"The Department of Justice’s filing recognizes the value the settlement
can provide by unlocking access to millions of books in the U.S. We are
considering the points raised by the Department and look forward to
addressing them as the court proceedings continue," Google said Friday
in a statement.

The Internet Archive, perhaps Google’s most vocal opponent in this
matter, was likewise pleased. "Despite Google’s vigorous efforts to
convince them otherwise, the Department of Justice recognizes that
there are significant problems with terms of the proposed settlement,
which is consistent with the concerns voiced with the Court by hundreds
and hundreds of other parties," the Open Book Alliance said in a
statement.

"This is a major agreement, and it is entirely appropriate for DOJ to
look at a deal of this magnitude," said Ed Black, president and CEO of
the Computer & Communications Industry Association, which has
supported the settlement. "They are doing their job scrutinizing the
competition aspects of this settlement."

And Consumer Watchdog, a strident opponent of the settlement, also found something to like in the DOJ’s filing:

Consumer Watchdog supports digitization and digital
libraries in a robust competitive market open to all organizations,
both for-profit and non-profit, that offer fundamental privacy
guarantees to users. But a single entity cannot be allowed to build a
digital library based on a monopolistic advantage when its answer to
serious questions from responsible critics boils down to: "Trust us.
Our motto is ‘Don’t be evil.’"

Google will learn whether it has earned that trust from Judge Denny Chin on October 7 in New York. That is, unless the settlement is modified in the coming weeks, in which case we could be looking at several more weeks of debate.

Google Said To Be Modifying Google Book Search For DOJ

Google and authors and publishers are talking to the Department of Justice about modifying the Google Book Search agreement. Bloomberg cited anonymous sources who said the parties were discussing ways to make the DOJ feel more comfortable with the competitive implications of the deal. Amazon, which is operating its own book-scanning initiative and offers customers books via its Kindle electronic reader device, has argued that the deal would give Google too much control over online books. The DOJ must submit its view of the deal by Sept. 18.

Google and authors and publishers are talking to the U.S. Department of Justice about modifying the Google Book Search agreement, Bloomberg reported Sept. 16

Inked in October 2008, the controversial deal calls for Google to scan millions of books online and charge users to read them, sharing the proceeds with authors and publishers.

Details are scant, but Bloomberg cited anonymous sources who said the parties were discussing ways to make the DOJ feel more comfortable with the competitive implications of the deal. Spokespersons for the Justice Department and Google declined to comment to eWEEK when asked.  
   
Amazon, which is operating its own book-scanning initiative and offers customers books via its Kindle electronic reader device, has argued that the deal would give Google too much control over online books.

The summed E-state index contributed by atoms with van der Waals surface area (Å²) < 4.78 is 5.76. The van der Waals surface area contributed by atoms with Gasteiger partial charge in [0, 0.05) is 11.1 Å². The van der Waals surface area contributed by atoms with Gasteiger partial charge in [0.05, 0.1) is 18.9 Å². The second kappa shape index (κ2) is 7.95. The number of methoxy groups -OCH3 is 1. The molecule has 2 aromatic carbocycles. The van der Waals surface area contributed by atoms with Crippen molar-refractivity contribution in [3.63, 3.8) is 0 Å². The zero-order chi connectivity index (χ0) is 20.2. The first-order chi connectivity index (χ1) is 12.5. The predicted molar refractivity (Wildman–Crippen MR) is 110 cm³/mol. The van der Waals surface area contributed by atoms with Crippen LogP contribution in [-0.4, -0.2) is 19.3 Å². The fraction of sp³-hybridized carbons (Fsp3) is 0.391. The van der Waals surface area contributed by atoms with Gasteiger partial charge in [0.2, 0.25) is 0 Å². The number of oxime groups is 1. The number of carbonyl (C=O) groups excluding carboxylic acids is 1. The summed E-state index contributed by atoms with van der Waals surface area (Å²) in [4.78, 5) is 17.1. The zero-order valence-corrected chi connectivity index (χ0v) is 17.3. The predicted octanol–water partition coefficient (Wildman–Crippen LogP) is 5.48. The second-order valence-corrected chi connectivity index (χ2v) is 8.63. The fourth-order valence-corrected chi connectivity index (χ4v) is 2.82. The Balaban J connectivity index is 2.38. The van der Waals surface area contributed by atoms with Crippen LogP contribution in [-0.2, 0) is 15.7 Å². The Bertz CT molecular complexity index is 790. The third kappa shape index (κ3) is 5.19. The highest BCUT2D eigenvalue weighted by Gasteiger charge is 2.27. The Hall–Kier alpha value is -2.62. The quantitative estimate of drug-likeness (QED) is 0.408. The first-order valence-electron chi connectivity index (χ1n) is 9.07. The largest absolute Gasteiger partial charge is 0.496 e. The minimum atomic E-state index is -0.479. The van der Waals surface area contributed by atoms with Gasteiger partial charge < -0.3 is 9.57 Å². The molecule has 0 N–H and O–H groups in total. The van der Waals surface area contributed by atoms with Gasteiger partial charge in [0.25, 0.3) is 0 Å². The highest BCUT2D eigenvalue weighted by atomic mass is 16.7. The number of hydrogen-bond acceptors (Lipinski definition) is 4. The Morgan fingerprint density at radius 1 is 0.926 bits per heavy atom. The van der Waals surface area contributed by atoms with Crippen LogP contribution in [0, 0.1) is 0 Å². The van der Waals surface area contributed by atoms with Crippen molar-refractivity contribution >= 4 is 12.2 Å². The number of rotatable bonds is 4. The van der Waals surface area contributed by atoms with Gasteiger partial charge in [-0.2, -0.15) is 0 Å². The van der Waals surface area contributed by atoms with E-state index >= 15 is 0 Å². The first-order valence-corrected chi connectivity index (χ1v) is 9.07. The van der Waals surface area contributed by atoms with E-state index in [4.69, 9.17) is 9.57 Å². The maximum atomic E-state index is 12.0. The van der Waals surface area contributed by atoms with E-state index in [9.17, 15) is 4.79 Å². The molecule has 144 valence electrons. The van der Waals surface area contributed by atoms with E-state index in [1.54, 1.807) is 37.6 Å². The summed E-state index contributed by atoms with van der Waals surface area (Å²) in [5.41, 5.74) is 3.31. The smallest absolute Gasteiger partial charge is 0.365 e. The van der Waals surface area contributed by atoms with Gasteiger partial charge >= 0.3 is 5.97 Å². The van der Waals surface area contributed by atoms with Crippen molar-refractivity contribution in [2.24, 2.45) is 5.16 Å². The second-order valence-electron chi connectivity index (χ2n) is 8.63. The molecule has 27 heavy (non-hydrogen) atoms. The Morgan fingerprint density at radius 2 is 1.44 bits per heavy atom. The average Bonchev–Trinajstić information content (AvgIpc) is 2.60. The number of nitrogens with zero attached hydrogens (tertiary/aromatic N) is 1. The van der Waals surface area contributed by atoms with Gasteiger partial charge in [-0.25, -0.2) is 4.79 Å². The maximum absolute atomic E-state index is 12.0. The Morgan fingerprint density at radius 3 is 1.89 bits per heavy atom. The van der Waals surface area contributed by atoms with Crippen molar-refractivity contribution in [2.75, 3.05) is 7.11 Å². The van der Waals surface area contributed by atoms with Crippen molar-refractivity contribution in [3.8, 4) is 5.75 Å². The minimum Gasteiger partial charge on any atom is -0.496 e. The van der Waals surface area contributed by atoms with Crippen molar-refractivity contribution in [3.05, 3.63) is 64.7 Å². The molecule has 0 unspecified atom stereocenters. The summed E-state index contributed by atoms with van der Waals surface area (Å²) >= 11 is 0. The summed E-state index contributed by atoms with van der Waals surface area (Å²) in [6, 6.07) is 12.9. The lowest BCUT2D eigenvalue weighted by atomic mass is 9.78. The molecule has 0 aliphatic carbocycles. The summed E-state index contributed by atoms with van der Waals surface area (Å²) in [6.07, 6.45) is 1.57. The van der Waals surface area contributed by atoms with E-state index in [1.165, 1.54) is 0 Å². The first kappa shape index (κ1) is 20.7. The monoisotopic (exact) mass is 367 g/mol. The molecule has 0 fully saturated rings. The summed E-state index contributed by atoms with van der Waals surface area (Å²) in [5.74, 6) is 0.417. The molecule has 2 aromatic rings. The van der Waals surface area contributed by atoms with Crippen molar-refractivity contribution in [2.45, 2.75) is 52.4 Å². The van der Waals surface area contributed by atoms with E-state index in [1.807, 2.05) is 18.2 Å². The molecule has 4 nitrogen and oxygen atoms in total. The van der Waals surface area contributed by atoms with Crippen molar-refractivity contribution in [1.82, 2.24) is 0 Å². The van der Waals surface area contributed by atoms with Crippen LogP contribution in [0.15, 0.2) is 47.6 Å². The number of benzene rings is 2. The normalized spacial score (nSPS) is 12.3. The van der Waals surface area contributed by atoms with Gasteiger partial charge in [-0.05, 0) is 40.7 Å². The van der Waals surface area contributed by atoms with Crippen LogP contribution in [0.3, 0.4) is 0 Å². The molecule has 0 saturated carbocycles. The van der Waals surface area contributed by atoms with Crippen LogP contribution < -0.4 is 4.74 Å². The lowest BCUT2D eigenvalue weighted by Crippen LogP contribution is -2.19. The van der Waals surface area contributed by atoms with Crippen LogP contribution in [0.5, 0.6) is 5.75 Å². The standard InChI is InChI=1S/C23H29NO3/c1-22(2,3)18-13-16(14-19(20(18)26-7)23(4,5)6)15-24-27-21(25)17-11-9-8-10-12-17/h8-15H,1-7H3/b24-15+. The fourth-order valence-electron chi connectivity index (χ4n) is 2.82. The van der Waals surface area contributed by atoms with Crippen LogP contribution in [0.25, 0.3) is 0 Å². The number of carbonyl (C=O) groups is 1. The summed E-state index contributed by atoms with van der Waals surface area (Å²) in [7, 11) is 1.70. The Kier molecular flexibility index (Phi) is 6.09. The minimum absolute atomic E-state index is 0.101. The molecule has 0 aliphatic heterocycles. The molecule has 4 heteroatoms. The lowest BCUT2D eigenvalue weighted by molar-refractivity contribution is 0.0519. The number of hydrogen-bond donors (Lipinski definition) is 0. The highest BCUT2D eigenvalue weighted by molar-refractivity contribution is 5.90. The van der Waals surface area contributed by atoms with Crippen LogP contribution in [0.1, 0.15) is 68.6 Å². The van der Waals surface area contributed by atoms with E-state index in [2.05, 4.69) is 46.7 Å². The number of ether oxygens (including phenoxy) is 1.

Amazon is particularly concerned about orphan works, or those books that are out of print and for which a copyright holder cannot be found. Amazon, which does not offer its Kindle readers out-of-print books, also said Google, authors and publishers would have the power to fix prices at will.

Google moved to assuage those concerns Sept. 10 by offering to let any book retailer, from Amazon to Barnes & Noble and local bookstores, resell Google Book Search titles to consumers on any Internet-connected device they choose.

Consumer advocate group Consumer Watchdog asked the DOJ to enforce this offer. Privacy advocates oppose the deal because they believe Google will collect too much info on users without proper precautions to protect readers’ privacy.

Sept. 8 was the deadline for parties to voice support or concerns about the deal to New York District Judge Denny Chin, who is holding a hearing on the agreement Oct. 7 to decide whether to approve or deny the deal.

However, Chin asked the Justice Department, which has been scrutinizing the deal for months, to submit its view on the deal by Sept. 18. The DOJ spokesperson declined to say what the agency will announce then.

Bloomberg said Chin has received some 400 filings by individuals and groups who object to the deal, support it or want some legal points to be considered. He ordered Google and the other parties to the settlement to respond to the comments by Oct. 2, or five days before the hearing.

Reuters reported that the attorneys general of Connecticut, Texas and Missouri oppose the deal. They argue that money Google earns distributing orphan works should go to state unclaimed property offices instead of the Book Rights Registry, which will be created to distribute revenue from Google Books to authors and publishers.

Consumer Watchdog Tells Justice Any Google Deal Must Include Means Of Enforcement

WASHINGTON, DC —  Any plan offered by Google meant to overcome objections to the proposed Google Books settlement must include a “binding agreement with the full force of law,” Consumer Watchdog told the U.S. Justice Department today. Justice has until Friday to file its position on the books settlement with the court.

In a letter to Attorney General Eric Holder and Assistant Attorney General For Antitrust Christine Varney, the nonprofit, nonpartisan consumer group wrote that an offer such as that made last week by Google General Counsel David Drummond was “little more than a public relations ploy” unless there was a formal means of enforcement such as a consent decree.